Bending into bigger business

Scarborough-based electric tube bending machine manufacturer Unison has opened a new facility to speed up production and help it exploit global markets. Ed Hill finds out more about its high-end tube bending solutions.

Arriving by light aircraft at an airstrip in the middle of the North Yorkshire countryside is not my usual way of making a company visit but Unison had thoughtfully hired a small plane so journalists from the south could make it for its press day. This novel approach epitomises a company that prides itself on doing things differently. The company was the first to introduce an all-electric tube bending machine back in 1994 at a time when many in the industry doubted they would have any advantages over the more traditional hydraulically operated machines.

All-electric machines use a system of motors, gearboxes and servos to produce the power to bend tube, offering more control, accuracy and reliability for the operator. Unison's customers range from some of the biggest names in the aerospace, defence, oil and gas and automotive sectors to furniture makers, window fabricators and wheelbarrow producers – in fact anyone who needs to bend metal tube or extrusions into complex shapes.

To keep pace with demand for its products the company has unveiled a new £2 million factory opened by Lord Green Minister for Trade and Investment, which will more than double production.

“The new facility has allowed us to expand every major department,” says Alan Pickering, managing director. “We now have more software and hardware development engineers, and more manufacturing and sales staff. Our investment positions us well to cope with the growth in demand that we have been experiencing, as well as our projected expansion into new markets that we are targeting in BRIC countries.”

The new building gives Unison over 2,200m² of manufacturing space along with two acres of surrounding land and its interior has been remodelled to increase manufacturing efficiency and capacity.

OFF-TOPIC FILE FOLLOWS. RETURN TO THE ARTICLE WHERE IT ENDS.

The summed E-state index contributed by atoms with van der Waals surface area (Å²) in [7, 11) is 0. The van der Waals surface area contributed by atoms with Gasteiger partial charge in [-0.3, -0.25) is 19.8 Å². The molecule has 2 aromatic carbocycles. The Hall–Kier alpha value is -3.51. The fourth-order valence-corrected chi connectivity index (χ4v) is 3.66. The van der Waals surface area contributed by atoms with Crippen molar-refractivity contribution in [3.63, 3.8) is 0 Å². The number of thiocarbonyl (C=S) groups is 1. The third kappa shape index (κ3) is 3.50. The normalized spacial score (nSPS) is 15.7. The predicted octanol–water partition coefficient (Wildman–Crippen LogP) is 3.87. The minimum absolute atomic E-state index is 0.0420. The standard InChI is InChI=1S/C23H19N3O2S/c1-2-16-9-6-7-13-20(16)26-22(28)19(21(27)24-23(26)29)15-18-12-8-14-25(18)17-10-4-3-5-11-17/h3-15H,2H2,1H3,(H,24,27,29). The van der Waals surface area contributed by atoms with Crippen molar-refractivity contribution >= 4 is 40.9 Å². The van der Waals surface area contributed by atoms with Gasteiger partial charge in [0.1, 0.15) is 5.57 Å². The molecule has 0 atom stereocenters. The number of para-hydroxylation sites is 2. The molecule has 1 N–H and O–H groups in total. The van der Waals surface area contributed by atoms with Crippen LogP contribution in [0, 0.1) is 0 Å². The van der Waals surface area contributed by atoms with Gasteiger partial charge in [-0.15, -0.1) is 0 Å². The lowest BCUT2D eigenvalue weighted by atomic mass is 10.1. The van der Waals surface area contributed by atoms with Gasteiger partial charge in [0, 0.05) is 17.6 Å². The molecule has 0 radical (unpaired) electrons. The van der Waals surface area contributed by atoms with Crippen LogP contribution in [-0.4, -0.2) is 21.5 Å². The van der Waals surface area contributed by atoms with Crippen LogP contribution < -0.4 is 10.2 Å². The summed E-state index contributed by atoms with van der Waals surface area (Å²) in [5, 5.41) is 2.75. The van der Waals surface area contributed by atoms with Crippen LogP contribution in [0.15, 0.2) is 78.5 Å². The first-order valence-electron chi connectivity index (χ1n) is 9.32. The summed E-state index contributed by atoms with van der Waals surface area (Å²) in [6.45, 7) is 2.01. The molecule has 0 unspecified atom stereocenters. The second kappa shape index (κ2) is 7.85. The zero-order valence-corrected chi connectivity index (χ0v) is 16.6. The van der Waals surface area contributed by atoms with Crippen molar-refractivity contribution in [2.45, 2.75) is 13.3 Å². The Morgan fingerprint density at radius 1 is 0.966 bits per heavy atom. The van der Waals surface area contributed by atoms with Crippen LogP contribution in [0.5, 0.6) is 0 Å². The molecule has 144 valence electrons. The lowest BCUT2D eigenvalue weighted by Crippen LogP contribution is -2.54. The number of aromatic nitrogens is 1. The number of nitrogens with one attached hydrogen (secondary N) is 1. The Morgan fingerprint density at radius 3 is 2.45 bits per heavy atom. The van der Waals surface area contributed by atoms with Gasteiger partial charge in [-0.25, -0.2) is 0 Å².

Going with the flow

One of the most important new features is a dedicated flow line for building machines fitted with a gantry crane to simplify handling and installation of large components. Tube bending machines now progress through six sequential assembly cells with application-specific tooling for each stage of the build cycle, from the basic preparation of the mechanical chassis and equipment cabinets, through the installation of electrical and mechanical components, to cabling, system commissioning and test, and finally customer acceptance. At the end of the line, machines can be rolled into containers for shipping.

Another new feature is an expanded metalworking machine shop, including a £300,000 investment in another 5-axis CNC machining centre, to speed the fabrication of the metalwork components and tooling required for the bending machines. This brings in-house some components previously made by subcontractors.

Unison tends to focus on the most advanced sectors using tube bending machines. Its recent success is down to its all-electric machines with their computer-controlled bending accuracy plus the company's willingness to invest in designs which have extended the scope of its bending technology into larger tube and pipe sizes.

The new factory coincides with advances to Unison's range of machines. The latest models feature mechanical architecture and control software improvements that substantially reduce tubular part fabrication times. The redesign reduces the time required for all the intermediate handling and movement of the tooling configuration tasks the machine performs before and after a bend by as much as 40%. As there can be four or five such auxiliary movements for each bending move, as well as changes of tooling dies, these savings add up to significant productivity gains.